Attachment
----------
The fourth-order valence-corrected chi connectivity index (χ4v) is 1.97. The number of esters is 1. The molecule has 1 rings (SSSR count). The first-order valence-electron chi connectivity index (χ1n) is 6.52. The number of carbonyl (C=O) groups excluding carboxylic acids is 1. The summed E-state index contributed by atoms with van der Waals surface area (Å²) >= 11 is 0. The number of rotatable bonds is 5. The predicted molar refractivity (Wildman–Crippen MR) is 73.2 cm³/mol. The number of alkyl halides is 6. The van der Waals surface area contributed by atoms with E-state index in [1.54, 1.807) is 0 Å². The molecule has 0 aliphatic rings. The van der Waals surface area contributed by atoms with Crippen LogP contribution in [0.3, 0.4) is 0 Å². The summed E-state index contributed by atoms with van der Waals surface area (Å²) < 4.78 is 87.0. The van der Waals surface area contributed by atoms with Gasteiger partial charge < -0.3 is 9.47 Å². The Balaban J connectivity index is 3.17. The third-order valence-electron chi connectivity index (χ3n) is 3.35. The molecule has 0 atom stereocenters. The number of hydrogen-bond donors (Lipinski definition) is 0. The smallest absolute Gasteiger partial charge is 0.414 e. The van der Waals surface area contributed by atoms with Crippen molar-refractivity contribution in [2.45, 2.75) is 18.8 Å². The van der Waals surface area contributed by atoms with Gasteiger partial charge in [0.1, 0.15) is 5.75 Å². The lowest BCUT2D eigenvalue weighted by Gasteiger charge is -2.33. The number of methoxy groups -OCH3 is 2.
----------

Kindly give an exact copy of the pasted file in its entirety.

The fourth-order valence-corrected chi connectivity index (χ4v) is 1.97. The number of esters is 1. The molecule has 1 rings (SSSR count). The first-order valence-electron chi connectivity index (χ1n) is 6.52. The number of carbonyl (C=O) groups excluding carboxylic acids is 1. The summed E-state index contributed by atoms with van der Waals surface area (Å²) >= 11 is 0. The number of rotatable bonds is 5. The predicted molar refractivity (Wildman–Crippen MR) is 73.2 cm³/mol. The number of alkyl halides is 6. The van der Waals surface area contributed by atoms with E-state index in [1.54, 1.807) is 0 Å². The molecule has 0 aliphatic rings. The van der Waals surface area contributed by atoms with Crippen LogP contribution in [0.3, 0.4) is 0 Å². The summed E-state index contributed by atoms with van der Waals surface area (Å²) < 4.78 is 87.0. The van der Waals surface area contributed by atoms with Gasteiger partial charge < -0.3 is 9.47 Å². The Balaban J connectivity index is 3.17. The third-order valence-electron chi connectivity index (χ3n) is 3.35. The molecule has 0 atom stereocenters. The number of hydrogen-bond donors (Lipinski definition) is 0. The smallest absolute Gasteiger partial charge is 0.414 e. The van der Waals surface area contributed by atoms with Crippen molar-refractivity contribution in [2.45, 2.75) is 18.8 Å². The van der Waals surface area contributed by atoms with Gasteiger partial charge in [0.1, 0.15) is 5.75 Å². The lowest BCUT2D eigenvalue weighted by Gasteiger charge is -2.33. The number of methoxy groups -OCH3 is 2.